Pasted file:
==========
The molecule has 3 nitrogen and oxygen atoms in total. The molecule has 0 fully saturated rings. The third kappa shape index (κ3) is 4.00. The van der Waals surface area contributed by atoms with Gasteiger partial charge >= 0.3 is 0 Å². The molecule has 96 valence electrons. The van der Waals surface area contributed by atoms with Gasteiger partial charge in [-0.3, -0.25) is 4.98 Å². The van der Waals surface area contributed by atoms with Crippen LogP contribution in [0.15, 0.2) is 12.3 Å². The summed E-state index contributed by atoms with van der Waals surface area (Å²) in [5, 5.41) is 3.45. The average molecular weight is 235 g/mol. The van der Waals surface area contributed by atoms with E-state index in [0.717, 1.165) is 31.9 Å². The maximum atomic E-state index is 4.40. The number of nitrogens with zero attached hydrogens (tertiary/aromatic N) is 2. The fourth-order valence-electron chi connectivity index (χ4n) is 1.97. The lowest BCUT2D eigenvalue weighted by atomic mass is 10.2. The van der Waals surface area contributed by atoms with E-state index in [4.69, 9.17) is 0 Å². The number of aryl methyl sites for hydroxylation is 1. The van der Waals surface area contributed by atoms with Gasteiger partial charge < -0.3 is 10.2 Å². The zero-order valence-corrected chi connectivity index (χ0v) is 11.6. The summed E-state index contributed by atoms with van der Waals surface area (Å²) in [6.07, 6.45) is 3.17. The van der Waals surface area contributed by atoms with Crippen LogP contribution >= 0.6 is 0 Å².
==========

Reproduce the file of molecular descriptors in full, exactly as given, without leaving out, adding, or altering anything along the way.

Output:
The molecule has 3 nitrogen and oxygen atoms in total. The molecule has 0 fully saturated rings. The third kappa shape index (κ3) is 4.00. The van der Waals surface area contributed by atoms with Gasteiger partial charge >= 0.3 is 0 Å². The molecule has 96 valence electrons. The van der Waals surface area contributed by atoms with Gasteiger partial charge in [-0.3, -0.25) is 4.98 Å². The van der Waals surface area contributed by atoms with Crippen LogP contribution in [0.15, 0.2) is 12.3 Å². The summed E-state index contributed by atoms with van der Waals surface area (Å²) in [5, 5.41) is 3.45. The average molecular weight is 235 g/mol. The van der Waals surface area contributed by atoms with E-state index in [0.717, 1.165) is 31.9 Å². The maximum atomic E-state index is 4.40. The number of nitrogens with zero attached hydrogens (tertiary/aromatic N) is 2. The fourth-order valence-electron chi connectivity index (χ4n) is 1.97. The lowest BCUT2D eigenvalue weighted by atomic mass is 10.2. The van der Waals surface area contributed by atoms with E-state index in [4.69, 9.17) is 0 Å². The number of aryl methyl sites for hydroxylation is 1. The van der Waals surface area contributed by atoms with Gasteiger partial charge < -0.3 is 10.2 Å². The zero-order valence-corrected chi connectivity index (χ0v) is 11.6. The summed E-state index contributed by atoms with van der Waals surface area (Å²) in [6.07, 6.45) is 3.17. The van der Waals surface area contributed by atoms with Crippen LogP contribution >= 0.6 is 0 Å².